Relapsed Acute Myeloid Leukemia in Children and Adolescents: Interim Report of the International Randomised Phase III Study Relapsed AML 2001/01

Konference: 2006 48th ASH Annual Meeting - účast ČR

Kategorie: Maligní lymfomy a leukémie

Téma: Poster session: Acute Myeloid Leukemia: Therapy, excluding Transplantation

Číslo abstraktu: 2013

Autoři: MD Gertjan (J.L.) Kaspers, PhD; Martin Zimmermann, Ph.D.; G. Fleischhack; Rienk Tamminga; Brenda Gibson; Hortensia Armendariz; Prof. MD Michael Dworzak; Ha S.; Prof. Liisa Hovi; Alexei Maschan; N. Philippe; Bassem Razzouk; Carmelo Rizzari; MUDr. Petr Smíšek; Owen Smith; MD Batia Stark; A. Will; MD Ursula Creutzig, PhD

Relapse occurs in 30-40% of newly diagnosed AML patients, with long-term survival in 20%. Aiming at improved outcome, we initiated a prospective, randomised study for relapsed AML, excluding AML M3 and those >18 years of age at initial diagnosis. FLAG is being used for 2 consecutive courses: fludarabine 30 mg/m2/day x 5, cytarabine 2 g/m2/day x 5, G-CSF 200 g/m2/dose for 6 days, starting day -1. Liposomal daunorubicin (DaunoXome, DNX) is a new anthracycline with potentially less cardiotoxicity. Therefore, DNX at 60 mg/m2/day on days 1, 3 and 5 was randomly added or not to the first course of FLAG. Main objectives are to determine the efficacy and toxicity of DNX when added to FLAG, and the long-term outcome in a large group of relapsed AML patients. Thirteen groups worldwide are enrolling patients. More than 400 patients were registered by March 2006. This planned 2nd interim analysis with blinded efficacy data concerns 322 eligible and evaluable patients with first relapsed AML, of whom 250 (78%) were actually randomised. Fifty-two percent of patients relapsed early (<1 year from initial diagnosis). The majority (84%) concerned isolated bone marrow relapse, with central nervous system involvement in 6% of all patients. Dominating FAB types are M2 with auer rods, M4 without eosinophils and M5. Poor response to the 1st course of therapy (>20% of blasts in the BM shortly before the 2nd course), was seen in 23% of patients, more often in early relapses (31%) than in late relapses (15%). Early death occurred in 6% of patients. Complete remission (CR) was achieved in 63% of patients after 2 courses, and they have a probability of survival at 3 years (3-yr pSurv.) of 47% compared to 33% for the total group and 8% for patients not achieving CR. Compared to early relapses, patients with late relapse had higher CR rates (76 vs 51%), and higher 3-yr pSurv.: 42% vs 23%. Similarly, patients with either t(8;21) or inv(16) had a significantly better outcome. Death in continuous CR occurred in 8.6% of 322 patients, without excess of deaths in one treatment arm. Nearly all patients in CR have been transplanted, the majority with a matched unrelated donor. There was significant grade III/IV toxicity, but no unexpected toxicity, and no clinically relevant differences between the arms with and without DNX, especially not in cardiotoxicity. In conclusion, it is feasible to perform a large randomised pediatric study in a very international setting. DNX added to FLAG does not result in major additional toxicity, but follow-up of cardiotoxicity should be extended as planned in this protocol. Late relapses do better in terms of CR and overall survival, as well as patients with t(8;21) or inv(16), but early relapses achieving CR have a realistic chance of survival as well with currently 23% of them in continuous CR. The study is ongoing until 360 eligible and fully evaluable patients have been randomised, to answer the question whether liposomal daunorubicin improves outcome in pediatric relapsed AML.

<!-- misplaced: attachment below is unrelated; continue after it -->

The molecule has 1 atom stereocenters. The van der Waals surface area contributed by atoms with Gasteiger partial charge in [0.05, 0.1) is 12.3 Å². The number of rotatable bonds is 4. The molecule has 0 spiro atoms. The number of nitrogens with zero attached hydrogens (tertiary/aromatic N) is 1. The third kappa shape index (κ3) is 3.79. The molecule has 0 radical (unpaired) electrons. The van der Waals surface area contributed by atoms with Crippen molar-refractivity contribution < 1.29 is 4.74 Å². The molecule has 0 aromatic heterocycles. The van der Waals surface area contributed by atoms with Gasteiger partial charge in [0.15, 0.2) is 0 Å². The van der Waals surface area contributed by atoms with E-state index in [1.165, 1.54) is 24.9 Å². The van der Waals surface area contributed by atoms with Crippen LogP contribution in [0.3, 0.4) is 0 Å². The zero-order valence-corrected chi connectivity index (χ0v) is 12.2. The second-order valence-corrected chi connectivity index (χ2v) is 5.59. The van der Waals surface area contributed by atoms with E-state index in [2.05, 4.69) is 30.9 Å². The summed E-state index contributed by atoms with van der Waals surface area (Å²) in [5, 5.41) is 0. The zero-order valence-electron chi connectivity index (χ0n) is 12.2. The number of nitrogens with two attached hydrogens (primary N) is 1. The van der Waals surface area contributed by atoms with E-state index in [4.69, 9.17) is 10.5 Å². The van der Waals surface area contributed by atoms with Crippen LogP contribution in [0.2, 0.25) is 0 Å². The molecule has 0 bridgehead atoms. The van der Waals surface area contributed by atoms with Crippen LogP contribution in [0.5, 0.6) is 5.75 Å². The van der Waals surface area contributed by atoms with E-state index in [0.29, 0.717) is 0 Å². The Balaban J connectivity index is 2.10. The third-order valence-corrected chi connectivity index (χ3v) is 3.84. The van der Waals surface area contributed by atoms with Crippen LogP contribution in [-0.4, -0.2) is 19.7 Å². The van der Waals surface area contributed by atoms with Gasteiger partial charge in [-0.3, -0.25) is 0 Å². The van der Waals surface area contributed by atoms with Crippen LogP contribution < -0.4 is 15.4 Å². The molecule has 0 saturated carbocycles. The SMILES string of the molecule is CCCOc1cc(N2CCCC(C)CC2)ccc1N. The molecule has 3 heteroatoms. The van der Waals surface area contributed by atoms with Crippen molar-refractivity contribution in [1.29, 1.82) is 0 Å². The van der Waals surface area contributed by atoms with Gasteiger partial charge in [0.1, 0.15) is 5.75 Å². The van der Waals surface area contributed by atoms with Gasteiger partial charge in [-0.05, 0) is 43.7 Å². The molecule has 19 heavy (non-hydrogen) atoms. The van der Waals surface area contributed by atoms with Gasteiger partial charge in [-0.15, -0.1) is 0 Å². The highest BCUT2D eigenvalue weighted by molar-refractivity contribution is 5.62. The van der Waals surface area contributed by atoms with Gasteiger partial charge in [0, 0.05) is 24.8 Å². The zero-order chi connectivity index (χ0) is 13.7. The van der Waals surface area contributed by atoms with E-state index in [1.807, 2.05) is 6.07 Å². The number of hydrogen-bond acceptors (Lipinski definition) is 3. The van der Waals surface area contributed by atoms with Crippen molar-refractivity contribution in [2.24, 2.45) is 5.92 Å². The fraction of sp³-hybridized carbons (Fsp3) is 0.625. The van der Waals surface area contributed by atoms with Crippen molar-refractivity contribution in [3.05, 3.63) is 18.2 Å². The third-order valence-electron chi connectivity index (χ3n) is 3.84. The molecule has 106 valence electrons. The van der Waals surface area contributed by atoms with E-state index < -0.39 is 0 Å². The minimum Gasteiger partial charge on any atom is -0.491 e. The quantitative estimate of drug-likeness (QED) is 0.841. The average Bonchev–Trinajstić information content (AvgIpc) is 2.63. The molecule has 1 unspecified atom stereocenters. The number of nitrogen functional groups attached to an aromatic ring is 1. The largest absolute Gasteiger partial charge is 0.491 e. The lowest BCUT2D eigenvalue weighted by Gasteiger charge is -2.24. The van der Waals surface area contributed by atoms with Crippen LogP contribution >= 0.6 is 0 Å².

Datum přednesení příspěvku: 10. 12. 2006